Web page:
Friday, June 1, 2007

The Truth About Roads

While folks like the Reason Foundation will ask for more roads, it seems to me that they are much more expensive than the transit solutions we are proposing and get to a worse end. Well here is the answer straight from the road kings at the Texas DOT...

The decision to build a road is a permanent commitment to the traveling public. Not only will a road be built, but it must also be routinely maintained and reconstructed when necessary, meaning no road is ever truly “paid for.” Until recently, when TxDOT built or expanded a road, no methodology existed to determine the extent to which this work would be paid off through revenues.

The Asset Value Index, was developed to compare the full 40-year life-cycle costs to the revenues attributable to a given road corridor or section. The shorthand version calculates how much gasoline is consumed on a roadway and how much gas tax revenue that generates.

The Asset Value Index is the ratio of the total expected revenues divided by the total expected costs. If the ratio is 0.60, the road will produce revenues to meet 60 percent of its costs; it would be “paid for” only if the ratio were 1.00, when the revenues met 100 percent of costs. Another way of describing this is to do a “tax gap” analysis, which shows how much the state fuel tax would have to be on that given corridor for the ratio for revenues to match costs.

Applying this methodology, revealed that no road pays for itself in gas taxes and fees. For example, in Houston, the 15 miles of SH 99 from I-10 to US 290 will cost $1 billion to build and maintain over its lifetime, while only generating $162 million in gas taxes. That gives a tax gap ratio of .16, which means that the real gas tax rate people would need to pay on this segment of road to completely pay for it would be $2.22 per gallon.
Did you read that like I read that? $2.22 per gallon of subsidization for the road. And this isn't from some liberal think tank or a transit fanatic saying it, it's the organization that builds and collects taxes for them. And this is just the subsidy for the road, not the oil itself! So when simplistic folks from the Reason foundation propose building roads to relieve all congestion, you ask them who is going to be paying for that, or you shut them down with some good research on how much it will really cost versus your transit alternative. It seems to me that even more so now, rail looks even better than ever when it comes to cost effectiveness.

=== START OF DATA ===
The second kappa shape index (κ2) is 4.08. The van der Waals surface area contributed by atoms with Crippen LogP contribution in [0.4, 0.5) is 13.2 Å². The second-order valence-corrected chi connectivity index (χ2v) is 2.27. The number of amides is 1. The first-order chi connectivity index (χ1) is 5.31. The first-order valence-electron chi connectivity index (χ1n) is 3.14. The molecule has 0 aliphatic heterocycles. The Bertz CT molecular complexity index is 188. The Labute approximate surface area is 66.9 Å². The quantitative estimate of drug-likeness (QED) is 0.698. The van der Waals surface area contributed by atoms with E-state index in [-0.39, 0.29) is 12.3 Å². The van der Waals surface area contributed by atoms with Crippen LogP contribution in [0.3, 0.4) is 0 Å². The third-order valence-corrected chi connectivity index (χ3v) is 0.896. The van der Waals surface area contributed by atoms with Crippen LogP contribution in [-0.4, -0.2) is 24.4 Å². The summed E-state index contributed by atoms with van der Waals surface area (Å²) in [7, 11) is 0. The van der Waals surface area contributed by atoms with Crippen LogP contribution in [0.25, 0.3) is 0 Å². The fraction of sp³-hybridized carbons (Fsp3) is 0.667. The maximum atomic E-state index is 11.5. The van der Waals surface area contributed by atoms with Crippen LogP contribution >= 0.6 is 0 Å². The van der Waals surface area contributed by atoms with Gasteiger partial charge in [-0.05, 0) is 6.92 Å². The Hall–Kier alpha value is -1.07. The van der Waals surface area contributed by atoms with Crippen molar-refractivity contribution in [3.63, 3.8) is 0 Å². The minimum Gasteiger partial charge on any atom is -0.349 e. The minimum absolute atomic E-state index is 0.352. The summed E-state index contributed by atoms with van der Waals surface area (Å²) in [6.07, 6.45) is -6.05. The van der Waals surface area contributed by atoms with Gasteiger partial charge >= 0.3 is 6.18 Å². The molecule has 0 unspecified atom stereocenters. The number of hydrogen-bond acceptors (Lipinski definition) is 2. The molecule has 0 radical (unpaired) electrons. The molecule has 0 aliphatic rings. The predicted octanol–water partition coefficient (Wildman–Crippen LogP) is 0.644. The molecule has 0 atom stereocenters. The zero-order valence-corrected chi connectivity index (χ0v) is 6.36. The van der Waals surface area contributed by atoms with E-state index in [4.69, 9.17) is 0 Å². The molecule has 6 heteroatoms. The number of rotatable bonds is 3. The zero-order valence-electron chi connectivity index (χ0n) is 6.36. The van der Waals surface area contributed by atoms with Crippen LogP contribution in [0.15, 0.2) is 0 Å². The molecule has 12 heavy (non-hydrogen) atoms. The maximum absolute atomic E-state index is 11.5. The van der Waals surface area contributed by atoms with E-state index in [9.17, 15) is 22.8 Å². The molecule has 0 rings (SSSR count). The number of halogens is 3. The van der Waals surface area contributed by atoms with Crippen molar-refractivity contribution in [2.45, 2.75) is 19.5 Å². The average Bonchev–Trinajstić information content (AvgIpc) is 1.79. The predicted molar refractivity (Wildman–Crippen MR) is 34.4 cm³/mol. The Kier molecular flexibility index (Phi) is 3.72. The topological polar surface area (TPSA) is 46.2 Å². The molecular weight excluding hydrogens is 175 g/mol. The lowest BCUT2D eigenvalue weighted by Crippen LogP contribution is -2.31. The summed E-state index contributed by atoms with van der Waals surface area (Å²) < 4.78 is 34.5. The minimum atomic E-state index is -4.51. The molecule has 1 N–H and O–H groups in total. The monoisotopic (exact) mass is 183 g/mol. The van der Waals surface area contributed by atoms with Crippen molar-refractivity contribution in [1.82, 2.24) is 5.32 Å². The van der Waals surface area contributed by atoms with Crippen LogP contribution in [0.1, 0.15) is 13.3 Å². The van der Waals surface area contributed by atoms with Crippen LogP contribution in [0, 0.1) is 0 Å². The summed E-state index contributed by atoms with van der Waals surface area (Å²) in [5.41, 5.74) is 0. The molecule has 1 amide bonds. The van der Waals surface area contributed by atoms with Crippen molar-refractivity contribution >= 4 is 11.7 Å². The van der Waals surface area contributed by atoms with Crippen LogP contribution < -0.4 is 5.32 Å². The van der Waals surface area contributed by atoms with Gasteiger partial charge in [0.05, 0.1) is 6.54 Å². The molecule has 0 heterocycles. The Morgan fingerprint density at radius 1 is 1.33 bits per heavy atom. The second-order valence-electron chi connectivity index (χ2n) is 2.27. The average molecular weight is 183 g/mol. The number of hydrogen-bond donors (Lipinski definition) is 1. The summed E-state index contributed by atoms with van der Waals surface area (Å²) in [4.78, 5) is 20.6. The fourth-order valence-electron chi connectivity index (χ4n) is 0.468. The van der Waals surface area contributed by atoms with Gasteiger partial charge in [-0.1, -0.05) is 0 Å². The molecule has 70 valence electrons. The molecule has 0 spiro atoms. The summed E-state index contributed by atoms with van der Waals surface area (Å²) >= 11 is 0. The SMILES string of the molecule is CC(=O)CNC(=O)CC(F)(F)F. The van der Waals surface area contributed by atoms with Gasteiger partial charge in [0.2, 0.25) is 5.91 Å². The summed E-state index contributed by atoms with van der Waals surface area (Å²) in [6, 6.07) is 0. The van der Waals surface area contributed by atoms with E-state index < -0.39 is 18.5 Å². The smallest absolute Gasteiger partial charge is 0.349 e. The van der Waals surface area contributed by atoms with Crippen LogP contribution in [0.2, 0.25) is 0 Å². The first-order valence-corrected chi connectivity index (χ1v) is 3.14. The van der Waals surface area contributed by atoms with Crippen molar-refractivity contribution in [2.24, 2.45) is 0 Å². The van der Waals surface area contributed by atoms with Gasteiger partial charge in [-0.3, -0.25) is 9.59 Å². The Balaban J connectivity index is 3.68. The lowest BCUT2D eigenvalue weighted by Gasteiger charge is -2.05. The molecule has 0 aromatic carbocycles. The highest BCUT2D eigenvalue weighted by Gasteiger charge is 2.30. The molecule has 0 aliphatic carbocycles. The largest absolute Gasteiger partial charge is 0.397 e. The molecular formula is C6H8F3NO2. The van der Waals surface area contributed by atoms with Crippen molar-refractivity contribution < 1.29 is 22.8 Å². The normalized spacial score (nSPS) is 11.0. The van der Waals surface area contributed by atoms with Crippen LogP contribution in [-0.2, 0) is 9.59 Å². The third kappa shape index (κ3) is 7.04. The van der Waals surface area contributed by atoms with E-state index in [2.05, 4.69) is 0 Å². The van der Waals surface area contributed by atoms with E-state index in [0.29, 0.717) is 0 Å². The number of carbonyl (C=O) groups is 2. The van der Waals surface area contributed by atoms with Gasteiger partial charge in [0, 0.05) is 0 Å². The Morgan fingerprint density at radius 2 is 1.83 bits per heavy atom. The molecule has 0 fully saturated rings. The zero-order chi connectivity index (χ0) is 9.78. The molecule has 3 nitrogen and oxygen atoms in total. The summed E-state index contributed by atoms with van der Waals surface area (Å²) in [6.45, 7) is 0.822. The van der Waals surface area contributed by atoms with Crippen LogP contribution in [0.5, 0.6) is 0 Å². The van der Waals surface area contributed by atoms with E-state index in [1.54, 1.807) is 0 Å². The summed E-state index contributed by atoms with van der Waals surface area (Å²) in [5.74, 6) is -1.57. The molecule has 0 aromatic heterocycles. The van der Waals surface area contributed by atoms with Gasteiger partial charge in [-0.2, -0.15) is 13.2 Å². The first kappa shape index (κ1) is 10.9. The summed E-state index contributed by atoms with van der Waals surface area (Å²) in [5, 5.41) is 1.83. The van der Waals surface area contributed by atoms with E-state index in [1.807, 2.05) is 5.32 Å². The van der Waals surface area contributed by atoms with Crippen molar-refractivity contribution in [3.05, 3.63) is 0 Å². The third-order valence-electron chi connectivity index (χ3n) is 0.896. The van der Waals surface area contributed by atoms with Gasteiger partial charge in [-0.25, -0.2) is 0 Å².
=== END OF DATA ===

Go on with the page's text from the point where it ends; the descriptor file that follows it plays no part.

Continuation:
Thanks to Andrew for the link.


Mike said...

This happens in Texas more than other states because we drastically subsidize highways at the expense of urban drivers using property-tax-funded roadways. IE, it's not that gas taxes only cover 16% of highway costs; it's that gas taxes incurred while ON HIGHWAYS only cover 16% of the cost. The remainder is from a combination of donations (property/sales taxes from localities) and gas tax incurred on locally-funded roads (which in more enlightened states are partially returned to localities).

DSK said...

While Texas is a deservedly easy target in many ways, let's be fair here. Read that quoted post again and then go look at all those no-toll interstates that have been built in the midwest rust belt over the last decade or so. Who is going to pay for maintaining all THOSE twenty years from now? Especially considering demographic trends.

M1EK said...

Yes, true, but true interstate highways (I-whatever, not US highways which are almost purely state constructions) are a different beast - there's a massive subsidy there too, but it's more of a urban and suburban drivers to freight trucking subsidy than it is a nondriver-to-driver subsidy. IE, in most states, no non-gas-tax money gets used for the interstates. We, of course, set the bar just a little bit lower.